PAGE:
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Seismic Analysis in Arctic Environments (COMPLETED 03.12.2020)

PhD-Candidate Helene Meling Stemland

PhD candidate: Helene Meling Stemland
Helene Meling Stemland



Tor Arne Johansen (UiB), Bent Ole Ruud (UiB), Leiv-Jacob Gelius (UiO)



2017 - 2020


The PhD project aims to explore some challenges related to seismic surveying in arctic environments, with special emphasis on the following subjects:

  • Impacts of seismic surveying in the Arctic on marine mammals: Concerns about the effects seismic shooting may have on animals life have been raised (e.g. Harris et al. 2001, Gordon et al. 2003, Southall et al. 2007, Hermannsen et al. 2015). We want to study seismic sound levels occurring for various acquisition set-ups, and how these may affect marine mammals in this region. 
  • Seismic processing of data acquired on floating ice: Separation of wave modes on multi-component seismic data: Seismic data acquired on floating ice contains a suite of various wave modes, including surface waves (flexural ice waves and Scholte waves), longitudinal waves, guided wave modes, along with primary and multiple reflections and refractions from the subsurface, (Press and Ewing 1951, Del Molino et al. 2008, Boiero et al. 2013). To increase the signal-to-noise ratio it is important to be able to separate various wave modes. A method referred to as vector valued deconvolution (Claerbout & Wang 2017) will particularly be implemented and tested for this purpose.
  • Rock physics and seismic modelling of thawing ice and frozen sediments: In the Arctic, shallow sediments are usually frozen. Understanding the rock physics properties of these sediments and how they may vary with thawing is important in order to be able to provide a best possible seismic model of the overburden, which is vital for seismic imaging of deeper geological horizons. This is also crucial information for monitoring the state of the permafrozen layers. The viscoelastic properties of melting frozen sediments are not well understood, and one focus will be to study this experimentally and theoretically.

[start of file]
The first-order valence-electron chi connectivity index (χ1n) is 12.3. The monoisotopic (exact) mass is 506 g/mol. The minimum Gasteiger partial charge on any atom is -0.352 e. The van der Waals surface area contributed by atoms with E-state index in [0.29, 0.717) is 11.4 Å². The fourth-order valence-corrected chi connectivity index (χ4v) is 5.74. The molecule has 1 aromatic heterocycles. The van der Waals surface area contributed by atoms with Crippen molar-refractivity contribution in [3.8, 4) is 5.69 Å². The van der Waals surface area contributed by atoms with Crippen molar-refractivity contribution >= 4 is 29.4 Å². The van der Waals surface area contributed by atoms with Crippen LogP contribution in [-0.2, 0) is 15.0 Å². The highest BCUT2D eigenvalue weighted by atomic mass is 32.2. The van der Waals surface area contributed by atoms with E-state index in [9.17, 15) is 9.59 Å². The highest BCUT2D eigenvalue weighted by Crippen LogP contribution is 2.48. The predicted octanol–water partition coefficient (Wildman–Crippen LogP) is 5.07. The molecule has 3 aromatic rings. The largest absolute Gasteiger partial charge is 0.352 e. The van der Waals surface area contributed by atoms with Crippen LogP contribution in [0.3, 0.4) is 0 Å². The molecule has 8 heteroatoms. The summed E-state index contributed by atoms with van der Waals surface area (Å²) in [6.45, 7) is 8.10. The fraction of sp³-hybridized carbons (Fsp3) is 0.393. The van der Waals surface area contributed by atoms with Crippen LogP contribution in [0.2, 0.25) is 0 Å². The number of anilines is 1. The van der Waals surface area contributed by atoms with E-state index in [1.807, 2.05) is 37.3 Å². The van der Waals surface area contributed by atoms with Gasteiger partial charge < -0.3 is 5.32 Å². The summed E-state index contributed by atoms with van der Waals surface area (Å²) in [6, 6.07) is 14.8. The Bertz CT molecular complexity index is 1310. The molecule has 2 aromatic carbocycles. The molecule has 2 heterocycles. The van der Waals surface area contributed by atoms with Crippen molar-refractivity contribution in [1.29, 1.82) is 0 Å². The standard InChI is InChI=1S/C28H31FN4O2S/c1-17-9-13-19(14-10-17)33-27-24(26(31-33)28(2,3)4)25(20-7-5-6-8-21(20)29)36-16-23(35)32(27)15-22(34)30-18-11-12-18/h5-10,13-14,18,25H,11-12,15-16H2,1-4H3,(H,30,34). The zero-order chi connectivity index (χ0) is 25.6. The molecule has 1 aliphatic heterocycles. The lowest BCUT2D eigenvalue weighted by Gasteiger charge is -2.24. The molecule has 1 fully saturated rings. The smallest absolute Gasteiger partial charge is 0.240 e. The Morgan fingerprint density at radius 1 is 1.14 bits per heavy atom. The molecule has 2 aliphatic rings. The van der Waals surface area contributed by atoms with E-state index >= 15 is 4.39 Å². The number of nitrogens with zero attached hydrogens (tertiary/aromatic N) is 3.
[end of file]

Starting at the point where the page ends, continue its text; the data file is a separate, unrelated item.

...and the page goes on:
From the previous paragraphs, it should be clear that work is needed to improve the knowledge about these subjects. The main objectives of the PhD project are to:

  1. Study processing techniques for improved separation of wave modes in seismic records acquired on floating ice.
  2. Study how the elastic properties of sediments change with degree of freezing, with focus on rock physics modelling. Also, to study the propagation of seismic waves in such sediments by seismic modelling. 
  3. Study possible impacts of seismic surveying on marine life, especially focusing on seals.

We expect to increase the knowledge about all of these subjects.